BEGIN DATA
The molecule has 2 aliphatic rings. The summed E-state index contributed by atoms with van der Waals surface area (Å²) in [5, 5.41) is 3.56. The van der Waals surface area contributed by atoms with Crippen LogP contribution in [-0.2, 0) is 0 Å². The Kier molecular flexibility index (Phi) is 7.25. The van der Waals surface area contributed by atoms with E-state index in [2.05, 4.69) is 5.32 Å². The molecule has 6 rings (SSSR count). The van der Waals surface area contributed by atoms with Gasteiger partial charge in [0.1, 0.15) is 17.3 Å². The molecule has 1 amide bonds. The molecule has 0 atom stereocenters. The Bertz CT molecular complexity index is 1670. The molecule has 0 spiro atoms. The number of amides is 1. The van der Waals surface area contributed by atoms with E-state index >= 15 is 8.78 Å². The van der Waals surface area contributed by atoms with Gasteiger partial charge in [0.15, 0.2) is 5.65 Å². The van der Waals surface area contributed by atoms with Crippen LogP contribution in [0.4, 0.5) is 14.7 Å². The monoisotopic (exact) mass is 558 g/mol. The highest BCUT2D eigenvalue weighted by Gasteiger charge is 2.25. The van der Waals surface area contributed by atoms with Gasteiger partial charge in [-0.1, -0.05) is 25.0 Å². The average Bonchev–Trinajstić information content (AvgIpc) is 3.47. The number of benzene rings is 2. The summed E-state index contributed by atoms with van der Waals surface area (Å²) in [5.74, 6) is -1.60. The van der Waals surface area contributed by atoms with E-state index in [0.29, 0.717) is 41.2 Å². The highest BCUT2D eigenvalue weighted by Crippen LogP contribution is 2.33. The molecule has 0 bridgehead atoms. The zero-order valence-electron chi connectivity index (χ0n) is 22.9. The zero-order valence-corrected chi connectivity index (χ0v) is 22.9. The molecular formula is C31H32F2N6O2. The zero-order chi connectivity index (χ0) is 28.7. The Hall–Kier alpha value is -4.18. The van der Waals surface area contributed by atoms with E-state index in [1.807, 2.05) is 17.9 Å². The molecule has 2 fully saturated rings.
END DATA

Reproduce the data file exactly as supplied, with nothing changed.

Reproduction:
The molecule has 2 aliphatic rings. The summed E-state index contributed by atoms with van der Waals surface area (Å²) in [5, 5.41) is 3.56. The van der Waals surface area contributed by atoms with Crippen LogP contribution in [-0.2, 0) is 0 Å². The Kier molecular flexibility index (Phi) is 7.25. The van der Waals surface area contributed by atoms with E-state index in [2.05, 4.69) is 5.32 Å². The molecule has 6 rings (SSSR count). The van der Waals surface area contributed by atoms with Gasteiger partial charge in [0.1, 0.15) is 17.3 Å². The molecule has 1 amide bonds. The molecule has 0 atom stereocenters. The Bertz CT molecular complexity index is 1670. The molecule has 0 spiro atoms. The number of amides is 1. The van der Waals surface area contributed by atoms with E-state index >= 15 is 8.78 Å². The van der Waals surface area contributed by atoms with Gasteiger partial charge in [0.15, 0.2) is 5.65 Å². The van der Waals surface area contributed by atoms with Crippen LogP contribution in [0.4, 0.5) is 14.7 Å². The monoisotopic (exact) mass is 558 g/mol. The highest BCUT2D eigenvalue weighted by Gasteiger charge is 2.25. The van der Waals surface area contributed by atoms with Gasteiger partial charge in [-0.1, -0.05) is 25.0 Å². The average Bonchev–Trinajstić information content (AvgIpc) is 3.47. The number of benzene rings is 2. The summed E-state index contributed by atoms with van der Waals surface area (Å²) in [5.74, 6) is -1.60. The van der Waals surface area contributed by atoms with E-state index in [0.29, 0.717) is 41.2 Å². The highest BCUT2D eigenvalue weighted by Crippen LogP contribution is 2.33. The molecule has 0 bridgehead atoms. The zero-order valence-electron chi connectivity index (χ0n) is 22.9. The zero-order valence-corrected chi connectivity index (χ0v) is 22.9. The molecular formula is C31H32F2N6O2. The zero-order chi connectivity index (χ0) is 28.7. The Hall–Kier alpha value is -4.18. The van der Waals surface area contributed by atoms with E-state index in [1.807, 2.05) is 17.9 Å². The molecule has 2 fully saturated rings.